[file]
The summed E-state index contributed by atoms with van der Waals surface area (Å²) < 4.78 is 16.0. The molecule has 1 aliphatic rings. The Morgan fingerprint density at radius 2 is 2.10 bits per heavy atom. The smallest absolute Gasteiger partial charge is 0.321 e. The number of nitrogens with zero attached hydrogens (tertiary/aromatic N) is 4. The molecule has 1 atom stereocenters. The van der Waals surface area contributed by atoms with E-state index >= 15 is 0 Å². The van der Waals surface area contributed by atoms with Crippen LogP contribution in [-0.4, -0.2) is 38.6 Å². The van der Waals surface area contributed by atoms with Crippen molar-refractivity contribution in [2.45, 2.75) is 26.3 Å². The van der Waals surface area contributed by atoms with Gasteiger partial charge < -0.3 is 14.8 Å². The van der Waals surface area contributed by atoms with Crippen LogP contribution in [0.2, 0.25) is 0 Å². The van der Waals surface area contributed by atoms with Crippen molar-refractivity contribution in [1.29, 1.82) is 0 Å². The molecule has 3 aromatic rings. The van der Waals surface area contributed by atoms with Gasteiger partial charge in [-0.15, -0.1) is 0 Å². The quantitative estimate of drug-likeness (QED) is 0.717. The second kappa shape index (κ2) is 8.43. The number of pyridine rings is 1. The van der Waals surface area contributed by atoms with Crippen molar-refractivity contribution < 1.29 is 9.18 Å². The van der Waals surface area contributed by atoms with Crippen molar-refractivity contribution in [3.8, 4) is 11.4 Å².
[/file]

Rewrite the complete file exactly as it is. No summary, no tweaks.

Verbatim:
The summed E-state index contributed by atoms with van der Waals surface area (Å²) < 4.78 is 16.0. The molecule has 1 aliphatic rings. The Morgan fingerprint density at radius 2 is 2.10 bits per heavy atom. The smallest absolute Gasteiger partial charge is 0.321 e. The number of nitrogens with zero attached hydrogens (tertiary/aromatic N) is 4. The molecule has 1 atom stereocenters. The van der Waals surface area contributed by atoms with E-state index >= 15 is 0 Å². The van der Waals surface area contributed by atoms with Crippen LogP contribution in [-0.4, -0.2) is 38.6 Å². The van der Waals surface area contributed by atoms with Crippen molar-refractivity contribution in [2.45, 2.75) is 26.3 Å². The van der Waals surface area contributed by atoms with Gasteiger partial charge < -0.3 is 14.8 Å². The van der Waals surface area contributed by atoms with Crippen LogP contribution in [0.2, 0.25) is 0 Å². The van der Waals surface area contributed by atoms with Crippen molar-refractivity contribution in [1.29, 1.82) is 0 Å². The molecule has 3 aromatic rings. The van der Waals surface area contributed by atoms with Gasteiger partial charge in [-0.15, -0.1) is 0 Å². The quantitative estimate of drug-likeness (QED) is 0.717. The second kappa shape index (κ2) is 8.43. The number of pyridine rings is 1. The van der Waals surface area contributed by atoms with Crippen molar-refractivity contribution < 1.29 is 9.18 Å². The van der Waals surface area contributed by atoms with Crippen molar-refractivity contribution in [3.8, 4) is 11.4 Å².